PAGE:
Sunday, July 12, 2015

FRENCH BREAD HISTORY: Late medieval bread outside Paris

This is the fifth in a series of posts on the history of French bread. The preceding post was on late medieval bread. The next is on Renaissance/16h century bread.
Further information on bread history can be found on Facebook in the Bread History Lounge.- If you want to MAKE medieval bread, click here.

By the late Middle Ages, Paris had attained the special status it still holds today as both the capital and the most economically important city in France. This is reflected in histories of French bread, which typically treat medieval Parisian bread as virtually synonymous with French bread. But numerous cities – and sometimes only towns – had their own bread history and some – though certainly not all – of this survives. It is found largely in municipal statutes, but also in agreements for banal mills (run by a local lord or monastery), for instance, and in other scattered records.

Some preliminary concepts

A few terms are found through these documents, often with variants, which require some explanation.

Today, the French word for a bread-baker is boulanger; this may be derived (it is uncertain) from the fact that most bread for a long time was made in the shape of a ball (boule). But early records also refer to pestoures (from pistors, the original Latin word for baker), talemeliers (“sifters”) and fourniers (oven-tenders; literally, “oven-ners”) and these terms are sometimes treated as synonymous. In local records, however, a distinction is often made between a fournier and a baker. Often the fournier (the word has no real English equivalent) literally baked or cooked what was brought to the oven (which in at least one region could include meat and fish), either by private individuals or bakers. The baker, on the other hand, might sometimes only prepare the dough or sometimes, even where fourniers existed, do the baking. 

The English word “flour” has its roots in a French term: fleur de farine. This very literally means “flower of flour”; perhaps less confusingly, “flower of meal”, or, the best (most finely sifted) flour – that is, flour that is mostly endosperm, rather than (the other two components) wheat germ and bran. In old French texts, the original term is regularly used to refer to the best flour. But in medieval texts one also finds pain de toute sa fleur (“bread of all its flower”). One might think that this meant bread from the best flour. But in fact it refers to bread made from flour which which still includes, as well as the “flower” of the wheat, most of the bran (and wheat germ); in practice, second quality flour. Similar terms exist in other local languages or dialect.  A rare reference in one record to coarse bread sens flour (“without flower”) shows that a distinction was made between brown bread which, though it had a great deal of bran, still had the endosperm in it and that which was mainly bran.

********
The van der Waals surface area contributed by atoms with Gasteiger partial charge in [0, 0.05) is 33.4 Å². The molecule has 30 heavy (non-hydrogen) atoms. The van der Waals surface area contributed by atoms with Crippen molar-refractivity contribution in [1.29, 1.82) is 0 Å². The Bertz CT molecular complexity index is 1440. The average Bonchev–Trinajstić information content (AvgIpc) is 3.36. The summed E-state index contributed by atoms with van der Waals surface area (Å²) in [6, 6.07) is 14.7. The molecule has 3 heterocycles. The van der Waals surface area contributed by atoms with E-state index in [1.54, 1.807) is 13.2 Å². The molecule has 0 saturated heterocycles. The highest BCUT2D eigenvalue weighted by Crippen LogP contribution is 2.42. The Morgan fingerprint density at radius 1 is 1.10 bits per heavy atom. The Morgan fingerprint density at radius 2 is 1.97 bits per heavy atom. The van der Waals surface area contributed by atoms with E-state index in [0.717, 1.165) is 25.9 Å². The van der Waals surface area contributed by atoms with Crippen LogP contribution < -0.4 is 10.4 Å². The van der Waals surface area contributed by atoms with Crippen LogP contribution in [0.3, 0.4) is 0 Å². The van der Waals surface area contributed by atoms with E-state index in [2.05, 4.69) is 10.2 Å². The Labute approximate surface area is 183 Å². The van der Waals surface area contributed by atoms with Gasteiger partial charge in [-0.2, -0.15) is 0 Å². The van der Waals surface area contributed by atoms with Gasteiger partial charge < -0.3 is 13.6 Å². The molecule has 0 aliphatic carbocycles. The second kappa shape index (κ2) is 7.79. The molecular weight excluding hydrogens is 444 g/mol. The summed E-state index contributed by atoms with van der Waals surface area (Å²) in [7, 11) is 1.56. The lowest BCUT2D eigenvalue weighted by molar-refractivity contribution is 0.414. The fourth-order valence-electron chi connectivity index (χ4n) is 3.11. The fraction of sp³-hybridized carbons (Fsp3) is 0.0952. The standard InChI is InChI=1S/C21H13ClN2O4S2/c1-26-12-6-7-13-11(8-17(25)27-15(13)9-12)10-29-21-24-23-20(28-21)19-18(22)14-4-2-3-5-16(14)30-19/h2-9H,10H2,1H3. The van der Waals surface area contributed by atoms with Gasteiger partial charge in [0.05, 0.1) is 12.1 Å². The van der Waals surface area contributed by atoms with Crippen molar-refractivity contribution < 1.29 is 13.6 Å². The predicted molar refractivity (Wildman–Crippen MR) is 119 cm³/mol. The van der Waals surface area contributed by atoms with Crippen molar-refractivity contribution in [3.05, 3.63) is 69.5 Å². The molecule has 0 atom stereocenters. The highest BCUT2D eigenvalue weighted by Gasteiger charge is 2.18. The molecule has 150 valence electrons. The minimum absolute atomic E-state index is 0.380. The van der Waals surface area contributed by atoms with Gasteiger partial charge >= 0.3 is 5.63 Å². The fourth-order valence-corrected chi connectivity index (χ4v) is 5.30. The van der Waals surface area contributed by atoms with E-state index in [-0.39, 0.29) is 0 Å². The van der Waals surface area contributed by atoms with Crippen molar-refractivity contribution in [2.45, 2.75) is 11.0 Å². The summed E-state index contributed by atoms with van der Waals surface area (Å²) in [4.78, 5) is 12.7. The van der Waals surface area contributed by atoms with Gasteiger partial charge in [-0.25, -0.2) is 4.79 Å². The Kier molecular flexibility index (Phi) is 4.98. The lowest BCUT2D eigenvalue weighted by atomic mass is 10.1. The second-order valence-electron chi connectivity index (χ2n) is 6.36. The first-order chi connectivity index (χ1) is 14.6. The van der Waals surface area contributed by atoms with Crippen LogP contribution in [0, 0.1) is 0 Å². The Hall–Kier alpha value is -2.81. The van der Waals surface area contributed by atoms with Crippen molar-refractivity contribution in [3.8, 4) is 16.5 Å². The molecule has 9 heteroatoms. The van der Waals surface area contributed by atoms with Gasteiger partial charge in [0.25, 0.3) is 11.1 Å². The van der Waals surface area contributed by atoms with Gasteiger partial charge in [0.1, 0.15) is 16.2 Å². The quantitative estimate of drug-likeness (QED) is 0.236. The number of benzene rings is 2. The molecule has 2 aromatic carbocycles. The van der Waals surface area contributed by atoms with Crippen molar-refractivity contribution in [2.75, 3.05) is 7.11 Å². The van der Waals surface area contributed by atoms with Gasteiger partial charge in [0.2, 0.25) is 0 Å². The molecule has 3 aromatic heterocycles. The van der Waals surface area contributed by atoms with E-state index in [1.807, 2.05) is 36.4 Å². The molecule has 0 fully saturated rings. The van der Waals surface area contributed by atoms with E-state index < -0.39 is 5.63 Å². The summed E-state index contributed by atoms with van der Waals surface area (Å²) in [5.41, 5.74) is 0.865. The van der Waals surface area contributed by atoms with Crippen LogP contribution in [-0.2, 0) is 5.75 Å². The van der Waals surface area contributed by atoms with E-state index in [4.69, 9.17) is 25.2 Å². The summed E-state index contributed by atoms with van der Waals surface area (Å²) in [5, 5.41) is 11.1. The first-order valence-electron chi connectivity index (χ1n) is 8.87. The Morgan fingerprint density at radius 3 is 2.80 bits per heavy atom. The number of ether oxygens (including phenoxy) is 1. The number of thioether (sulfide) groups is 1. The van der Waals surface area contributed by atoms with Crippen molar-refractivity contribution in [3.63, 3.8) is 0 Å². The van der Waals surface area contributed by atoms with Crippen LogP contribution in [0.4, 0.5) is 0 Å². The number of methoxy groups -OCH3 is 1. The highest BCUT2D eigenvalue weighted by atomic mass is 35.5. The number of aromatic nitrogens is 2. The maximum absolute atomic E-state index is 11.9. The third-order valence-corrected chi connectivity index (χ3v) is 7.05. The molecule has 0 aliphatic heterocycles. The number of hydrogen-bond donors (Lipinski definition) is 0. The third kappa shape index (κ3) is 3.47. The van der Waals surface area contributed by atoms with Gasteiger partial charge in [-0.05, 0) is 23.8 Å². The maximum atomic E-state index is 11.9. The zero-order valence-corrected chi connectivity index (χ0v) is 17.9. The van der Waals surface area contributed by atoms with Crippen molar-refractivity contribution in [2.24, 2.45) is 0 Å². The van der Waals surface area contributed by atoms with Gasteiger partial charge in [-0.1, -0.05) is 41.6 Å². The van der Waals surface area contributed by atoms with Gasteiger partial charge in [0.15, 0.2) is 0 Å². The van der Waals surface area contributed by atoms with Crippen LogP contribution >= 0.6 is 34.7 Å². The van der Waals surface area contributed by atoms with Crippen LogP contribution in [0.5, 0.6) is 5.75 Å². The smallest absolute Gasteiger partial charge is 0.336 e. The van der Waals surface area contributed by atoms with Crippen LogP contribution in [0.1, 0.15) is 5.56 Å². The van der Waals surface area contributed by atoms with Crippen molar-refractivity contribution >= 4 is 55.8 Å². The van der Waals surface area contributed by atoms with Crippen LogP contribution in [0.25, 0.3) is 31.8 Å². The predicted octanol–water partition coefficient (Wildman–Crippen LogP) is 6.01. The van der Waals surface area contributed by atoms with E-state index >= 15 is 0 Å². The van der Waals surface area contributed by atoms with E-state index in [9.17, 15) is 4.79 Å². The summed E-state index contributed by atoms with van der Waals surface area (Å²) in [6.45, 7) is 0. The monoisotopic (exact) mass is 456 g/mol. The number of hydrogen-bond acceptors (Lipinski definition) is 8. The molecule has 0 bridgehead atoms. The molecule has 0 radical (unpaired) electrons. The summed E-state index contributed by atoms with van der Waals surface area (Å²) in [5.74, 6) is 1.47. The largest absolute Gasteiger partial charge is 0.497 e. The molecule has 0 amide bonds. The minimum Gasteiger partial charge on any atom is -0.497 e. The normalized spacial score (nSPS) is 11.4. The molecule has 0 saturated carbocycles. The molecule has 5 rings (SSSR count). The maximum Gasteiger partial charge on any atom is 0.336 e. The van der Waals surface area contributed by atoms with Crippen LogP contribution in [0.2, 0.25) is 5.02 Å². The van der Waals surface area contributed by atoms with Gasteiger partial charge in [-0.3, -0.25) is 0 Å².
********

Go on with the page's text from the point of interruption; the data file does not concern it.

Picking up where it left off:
While these terms are never defined in statutes, often the relation between different qualities of bread is clear from their varying weights; for the same price, the most finely sifted bread will be the lightest, the least, the heaviest. One or more intermediary qualities will have corresponding weights.

Note however that this does not quite align with the modern idea of “extraction rate”, which refers to the percentage of the original meal which remains after various processes (true whole wheat flour should have an extraction rate of 100%). The variable in a modern extraction rate is the amount of bran and wheat germ that remains in the flour. But the reference to flour “without flower” (without endosperm) suggests that, at least sometimes, the endosperm itself was actually removed (presumably to use for the better bread) so that the worst quality bread was what remained from sifting out the “flower of the meal” for the best breads.

In addition to the standard gradations of light and dark bread, two terms are found in many, but not all, localities. One is miche. Today this typically refers to the most common large loaf in a given region (in Paris this would be the round pain de campagne or similar breads). But in the past various indicators show that it referred to an especially fine quality of bread. The other, fouace, exists in numerous variants: fouasse, fogassa, etc. Like foccacia, the term derives from the Latin focacius, meaning bread cooked on the hearth (focus). The latter was originally cooked under embers and was unlikely to have been very fine. At some point, however, the term (which made its way back into Latin in its new form) came to mean a finer bread. In some cases, in fact, it may be synonymous with miche.

One might speculate too that the fouace was at some point still made under the embers, but using especially well-bolted flour. As a practical matter, the reason for the shift in meaning is unknown.

Only some town statutes mention such superior forms of white bread. However, their absence does not mean these were not made locally. Bear in mind that monasteries and many estates had their own bakeries and in some cases the very best bread was made directly for those who would consume it.